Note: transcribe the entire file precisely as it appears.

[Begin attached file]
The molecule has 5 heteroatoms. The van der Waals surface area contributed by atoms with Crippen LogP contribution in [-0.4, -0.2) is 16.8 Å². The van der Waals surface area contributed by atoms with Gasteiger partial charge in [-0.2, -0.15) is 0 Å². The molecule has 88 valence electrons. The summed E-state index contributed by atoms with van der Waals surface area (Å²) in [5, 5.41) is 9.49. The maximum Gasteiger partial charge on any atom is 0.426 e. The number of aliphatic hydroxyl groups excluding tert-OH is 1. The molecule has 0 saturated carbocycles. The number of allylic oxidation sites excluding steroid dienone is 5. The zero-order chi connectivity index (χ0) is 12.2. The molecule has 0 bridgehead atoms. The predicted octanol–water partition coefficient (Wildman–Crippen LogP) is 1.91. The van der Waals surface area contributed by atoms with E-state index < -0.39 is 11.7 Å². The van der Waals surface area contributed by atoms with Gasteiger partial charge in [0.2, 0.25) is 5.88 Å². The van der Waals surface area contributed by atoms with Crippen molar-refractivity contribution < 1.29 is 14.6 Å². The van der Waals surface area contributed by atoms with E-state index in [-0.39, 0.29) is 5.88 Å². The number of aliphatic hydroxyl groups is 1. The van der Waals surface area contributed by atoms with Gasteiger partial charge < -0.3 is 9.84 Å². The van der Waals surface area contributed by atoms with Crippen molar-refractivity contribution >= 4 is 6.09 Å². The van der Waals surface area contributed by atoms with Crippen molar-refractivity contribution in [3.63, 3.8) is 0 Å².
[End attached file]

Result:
The molecule has 5 heteroatoms. The van der Waals surface area contributed by atoms with Crippen LogP contribution in [-0.4, -0.2) is 16.8 Å². The van der Waals surface area contributed by atoms with Gasteiger partial charge in [-0.2, -0.15) is 0 Å². The molecule has 88 valence electrons. The summed E-state index contributed by atoms with van der Waals surface area (Å²) in [5, 5.41) is 9.49. The maximum Gasteiger partial charge on any atom is 0.426 e. The number of aliphatic hydroxyl groups excluding tert-OH is 1. The molecule has 0 saturated carbocycles. The number of allylic oxidation sites excluding steroid dienone is 5. The zero-order chi connectivity index (χ0) is 12.2. The molecule has 0 bridgehead atoms. The predicted octanol–water partition coefficient (Wildman–Crippen LogP) is 1.91. The van der Waals surface area contributed by atoms with E-state index < -0.39 is 11.7 Å². The van der Waals surface area contributed by atoms with Gasteiger partial charge in [0.2, 0.25) is 5.88 Å². The van der Waals surface area contributed by atoms with Crippen molar-refractivity contribution < 1.29 is 14.6 Å². The van der Waals surface area contributed by atoms with E-state index in [-0.39, 0.29) is 5.88 Å². The number of aliphatic hydroxyl groups is 1. The van der Waals surface area contributed by atoms with Gasteiger partial charge < -0.3 is 9.84 Å². The van der Waals surface area contributed by atoms with Crippen molar-refractivity contribution >= 4 is 6.09 Å². The van der Waals surface area contributed by atoms with Crippen molar-refractivity contribution in [3.63, 3.8) is 0 Å².